There are so much more to Spain than just sun and beaches, as you can see in this and other posts we’ve made about this versatile country. Here are some more photos from hugely amazing place called the Peaks of Europe and you can see Part I HERE
The Peaks of Europe are a mountain range in Spain, situated at the junction between Asturias, Cantabria and Castile and León, and are part of the larger Cantabrian Range stretching along northern part of the country from the Pyrenees in the east. If you happens to like mountainous landscape, you will be in heaven. Deep v-shaped valleys and steep mountainsides compete with each other for you attention. In between houses and villages appear, some abandoned many years or even centuries ago, in the most unexpected places. Where there are some green patches you will see cows and sheep grassing, and if you look closer, you will see some goats in the steeper parts.
The “U-Point” technology was invented by Nik Software and via collaboration with Nikon, the technology was implemented in what at the time was called Nikon Capture NX and later NX2. Nik Software was then acquired by Google in 2012 and further by DXO in 2017. That meant the end of NX2 and brought the birth of NX-D without the U-point technology, until now. If it is the actual U-Point technology that is back, I can not confirm, but it looks and feels like the old one.
Believed to be built in the first quarter of the 13th century, and is one of the largest of the remaining stave churches in Norway. The church was expanded in the 17th century into the cruciform shape it has today.
There is no secret that this blog support Nikon and F-mount lenses, but as Nikon announced last Thursday their entry into mirrorless, I would like to give a brief coverage of the new Nikon Z cameras and their new Z-mount as well. In my Nikon prediction for 2018 post, I actually mentioned that Nikon would release a mirrorless camera towards the end of this year.
The only remaining roman wall that completely surrounds a city in the world is in Lugo, Galicia – Spain. Protected by UNESCO World Heritage Site, the wall is more than 2000 meters long, up to 15 meters tall, has more than 70 towers and ten gates. Constructed in the 3rd century, the wall nowadays is mostly a tourist attraction and a way for locals to get around the city on the wide walkway on top of the wall.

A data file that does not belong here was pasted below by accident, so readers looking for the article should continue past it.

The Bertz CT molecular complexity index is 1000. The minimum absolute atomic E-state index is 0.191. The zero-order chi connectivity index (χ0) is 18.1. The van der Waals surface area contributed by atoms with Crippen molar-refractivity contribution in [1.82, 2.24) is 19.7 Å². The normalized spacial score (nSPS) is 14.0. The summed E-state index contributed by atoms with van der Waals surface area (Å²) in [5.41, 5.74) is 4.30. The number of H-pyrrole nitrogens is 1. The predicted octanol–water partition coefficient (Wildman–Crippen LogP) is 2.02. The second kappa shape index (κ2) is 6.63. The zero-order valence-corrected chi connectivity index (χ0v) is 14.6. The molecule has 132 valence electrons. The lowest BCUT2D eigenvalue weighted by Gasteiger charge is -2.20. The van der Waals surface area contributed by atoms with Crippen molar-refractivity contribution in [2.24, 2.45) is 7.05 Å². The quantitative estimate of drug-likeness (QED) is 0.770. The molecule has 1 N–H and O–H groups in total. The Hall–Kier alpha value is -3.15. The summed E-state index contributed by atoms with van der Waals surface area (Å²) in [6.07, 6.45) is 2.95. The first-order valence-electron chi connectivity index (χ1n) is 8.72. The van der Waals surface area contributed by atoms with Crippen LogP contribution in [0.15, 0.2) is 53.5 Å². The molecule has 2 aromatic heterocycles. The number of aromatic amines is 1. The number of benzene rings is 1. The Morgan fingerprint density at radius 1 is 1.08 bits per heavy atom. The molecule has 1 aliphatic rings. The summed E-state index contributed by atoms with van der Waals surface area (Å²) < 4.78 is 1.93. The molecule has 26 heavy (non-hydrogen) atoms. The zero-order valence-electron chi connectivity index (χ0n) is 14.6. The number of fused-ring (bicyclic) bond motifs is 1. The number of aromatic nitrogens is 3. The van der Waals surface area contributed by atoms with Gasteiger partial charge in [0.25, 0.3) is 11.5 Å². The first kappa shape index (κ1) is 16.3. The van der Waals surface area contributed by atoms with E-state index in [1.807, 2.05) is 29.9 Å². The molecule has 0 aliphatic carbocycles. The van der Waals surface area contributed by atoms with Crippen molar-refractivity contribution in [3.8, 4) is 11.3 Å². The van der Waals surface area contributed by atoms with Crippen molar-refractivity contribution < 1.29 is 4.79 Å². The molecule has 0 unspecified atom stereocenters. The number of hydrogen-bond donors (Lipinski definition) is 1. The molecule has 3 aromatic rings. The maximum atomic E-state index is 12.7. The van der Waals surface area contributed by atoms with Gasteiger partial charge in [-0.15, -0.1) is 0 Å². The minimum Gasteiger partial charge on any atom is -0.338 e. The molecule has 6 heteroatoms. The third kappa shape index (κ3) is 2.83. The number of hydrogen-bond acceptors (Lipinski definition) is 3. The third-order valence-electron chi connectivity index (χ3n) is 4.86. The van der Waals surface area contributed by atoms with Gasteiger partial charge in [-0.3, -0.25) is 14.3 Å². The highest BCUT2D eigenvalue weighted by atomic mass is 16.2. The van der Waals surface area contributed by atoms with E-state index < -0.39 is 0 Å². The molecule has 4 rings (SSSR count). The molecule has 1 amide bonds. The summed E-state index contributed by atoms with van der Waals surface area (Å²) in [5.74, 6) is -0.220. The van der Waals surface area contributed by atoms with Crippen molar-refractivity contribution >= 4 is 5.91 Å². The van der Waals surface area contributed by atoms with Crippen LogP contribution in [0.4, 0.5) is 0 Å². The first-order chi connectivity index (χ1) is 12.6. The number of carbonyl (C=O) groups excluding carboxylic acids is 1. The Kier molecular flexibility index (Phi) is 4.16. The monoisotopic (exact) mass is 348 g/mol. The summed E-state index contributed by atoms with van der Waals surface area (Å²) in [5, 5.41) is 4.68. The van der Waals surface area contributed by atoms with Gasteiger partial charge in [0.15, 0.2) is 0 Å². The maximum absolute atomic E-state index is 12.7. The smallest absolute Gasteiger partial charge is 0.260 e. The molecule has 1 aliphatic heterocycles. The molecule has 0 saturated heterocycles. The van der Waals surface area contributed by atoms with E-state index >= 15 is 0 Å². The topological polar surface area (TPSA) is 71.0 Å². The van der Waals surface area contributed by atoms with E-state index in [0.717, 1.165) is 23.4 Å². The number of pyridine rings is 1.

There are probably hundreds of similar guides out there, so why not one more? Here is my take on what should be considered when buying a beginners Nikon DSLR. The great thing about DSLR is that you can mix and match camera body with a massive number of lenses, not only Nikon’s own Nikkor lenses, but also Tokina, Sigma and Tamron among others.
When we visited Porto and Gaia earlier this year, we noticed that there is a lot of statues and monuments across the cities. Instead of adding them into the same post, we decided to make a separate post about those work of art. Hope you enjoy them as much as we.
The only remaining stave church where the nave and choir is built with the same width. Dating of the church is debatable as the dating of the wood is older than the documented erection of the building, meaning the wood has been taken from older buildings and possible an older church. Erection is estimated to be between second half of 13th century and first half of 14th century. As with most older churches, this has also underwent big interior and exterior changes through the time. The building is very well preserved and does not have electric light or heating, so it’s only open on special occasions.
I’ve been hesitating a little bit if I should even post this or not, as it doesn’t add much in its own, but should be seen together with the other Tamron lens posts I’ve made. To be clear, this Tamron 15-30 f/2.8 VC is not compatible with the Tamron Tap-In Console, so no values can be altered or entered into the lens! But this doesn’t mean I can’t see how the focus behaves at different apertures, focal lengths and focus distances.
In Northern Spain, not too far from the French border and just outside the village of Zugarramurdi, Navarre, there is a cavern that has been used for pagan rituals for centuries and rumored to be a meeting place for witches and witchcraft. The rumors led to the Spanish Inquisition to investigate the area in the 17th century and one of the largest witch trials in the world unfold with more than 7000 cases being looked into, implicating more than 5000 named people of all ages, known as the Basque Witch Trial.
The caves themselves are relatively flat with opening in both ends, with a small stream running through, and are still being used to celebrate summer solstice in a mid-summer festival.
Ever since Nikon launched the D90 back in 2008, people has wanted to use their DSLR for filming. I must admit I’m still a bit puzzled why so many would like to use, or even buy, a DSLR that has been fine-tuned over decades to be hold up to the eye, looking through the viewfinder and take stills, to handhold and look at the screen while filming. I mean, doesn’t a dedicated film camera do a better job as it has been specifically designed for that job in mind? Well, that doesn’t seem to keep people away from buying and using their DSLR to make a movie, so what do we need to keep in mind?